Have you ever found an application
on the Google Play Store that you really wanted,
but you couldn’t install because it required root access? Root access means you gain
access to the root user on the device, which gives you more power and enables you to:

  • Install software that requires root access
  • Remove carrier-installed bloatware
  • Install custom ROMs for your device

The problem with rooting is that the process varies for different devices. Some devices can’t even be rooted.
Because of this, I want to walk you through the specifics of rooting a single
device — the Verizon-branded Samsung Galaxy S4, build VRUEMK2, with Android
4.3. The process I’m outlining will only work on this particular device. However, before you begin, I must warn you
that there’s always the possibility that you could brick your phone (render it
useless). So, complete the steps below at your own risk.

What you need

Here are the things you’ll need in order to root your Samsung Galaxy S4:

The process

After you’ve collected the
download(s), you’re ready to begin. The process can be done on Windows, Linux,
or Mac. I’ll be running the process from a Ubuntu Linux 13.10 machine. If you’re
using a Windows machine, you’ll need to first install the USB drivers for the
device. If you’re installing from Linux,
you’ll need to install adb and fastboot. From Ubuntu, this is done with the
following three commands (run from a terminal window):

sudo add-apt-repository ppa:nilarimogard/webupd8

sudo apt-get update

sudo apt-get install android-tools-adb android-tools-fastboot

Once you’ve done that, let’s walk
through the steps for rooting the Samsung Galaxy S4.

  1. Extract the saferoot.zip file
  2. Move into the saferoot newly-created folder
  3. Give the install.sh executable permissions with the
    command chmod u+x install.sh (if
    rooting from Windows, you’ll double-click the install.bat file)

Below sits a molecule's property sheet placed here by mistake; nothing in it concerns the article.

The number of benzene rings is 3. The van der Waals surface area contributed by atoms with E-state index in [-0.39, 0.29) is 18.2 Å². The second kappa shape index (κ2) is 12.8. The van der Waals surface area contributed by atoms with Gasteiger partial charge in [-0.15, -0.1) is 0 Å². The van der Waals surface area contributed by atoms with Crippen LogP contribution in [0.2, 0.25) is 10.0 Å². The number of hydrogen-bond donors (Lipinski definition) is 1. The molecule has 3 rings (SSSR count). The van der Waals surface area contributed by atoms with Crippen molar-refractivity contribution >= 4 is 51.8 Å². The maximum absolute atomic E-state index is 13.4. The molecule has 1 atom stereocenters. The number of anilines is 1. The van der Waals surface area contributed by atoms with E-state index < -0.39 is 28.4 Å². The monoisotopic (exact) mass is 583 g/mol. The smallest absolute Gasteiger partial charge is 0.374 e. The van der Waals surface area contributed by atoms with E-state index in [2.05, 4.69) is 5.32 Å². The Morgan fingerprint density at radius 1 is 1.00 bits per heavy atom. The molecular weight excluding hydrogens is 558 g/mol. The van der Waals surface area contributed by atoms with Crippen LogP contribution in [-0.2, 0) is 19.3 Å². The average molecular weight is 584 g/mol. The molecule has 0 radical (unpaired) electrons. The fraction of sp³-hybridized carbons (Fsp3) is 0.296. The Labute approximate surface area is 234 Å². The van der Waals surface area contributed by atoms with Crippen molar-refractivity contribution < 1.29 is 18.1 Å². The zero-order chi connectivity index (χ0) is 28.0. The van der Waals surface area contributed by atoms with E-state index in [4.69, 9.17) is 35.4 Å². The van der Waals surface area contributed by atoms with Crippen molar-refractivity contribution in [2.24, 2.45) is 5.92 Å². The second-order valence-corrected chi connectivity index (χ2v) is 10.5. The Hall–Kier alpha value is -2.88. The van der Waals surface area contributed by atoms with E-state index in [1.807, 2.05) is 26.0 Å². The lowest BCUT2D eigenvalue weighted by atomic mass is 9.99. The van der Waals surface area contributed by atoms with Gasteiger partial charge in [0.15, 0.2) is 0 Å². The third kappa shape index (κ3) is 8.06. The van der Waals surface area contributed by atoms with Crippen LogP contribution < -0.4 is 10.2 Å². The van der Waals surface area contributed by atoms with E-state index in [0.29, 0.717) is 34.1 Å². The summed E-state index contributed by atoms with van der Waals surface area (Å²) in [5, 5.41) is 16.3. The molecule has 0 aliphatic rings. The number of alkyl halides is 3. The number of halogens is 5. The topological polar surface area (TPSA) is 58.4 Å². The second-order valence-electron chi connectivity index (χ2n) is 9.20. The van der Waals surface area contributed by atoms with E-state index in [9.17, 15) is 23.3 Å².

4. On your Galaxy S4, enable Developer options (check out
    my article “Pro tip: How to enable Developer options in Android 4.2
    to learn how)
  5. Still on the Galaxy S4, enable USB debugging (Go to
    Settings | More | Developer options, and tap USB debugging to enable)
  6. Plug the device into the PC
  7. From the command line (within the saferoot folder),
    issue the command sh install.sh
  8. When prompted about the Computer’s RSA key (on the
    device), tap OK
  9. From the command line, you’ll be prompted that the
    Galaxy needs to be rebooted — this will happen automatically
  10. If
    the process gets hung up at “Waiting for device to re-appear…” unplug the
    device and plug it back in
  11. When
    prompted (on the device), allow the installation of Busybox

That’s it! Now you need to install
another app from the Google Play Store. Follow these steps:

  1. Open the Google Play Store
  2. Search for root checker
  3. Tap on the entry for Root Checker (by JOEYKRIM)
  4. Tap Install
  5. Tap Accept

Once the app is installed, run it, and then tap the Verify Root button. The results should report that the device
has root access (Figure A).

Figure A



Rooting a Verizon-branded Galaxy

With your phone finally rooted,
you’ll find a lot of new apps that you can install from the Google Play Store. However, if you upgrade your phone to a new build (such as KitKat),
you’ll need to go through this process again, most likely with a different

Remember, it’s very important that
you only use the rooting tools developed for your specific device and build.
Doing otherwise could end up bricking your phone.

Have you rooted your Android device? If so, what rooting tips and tricks would you recommend? Share your thoughts and experience in the discussion thread below.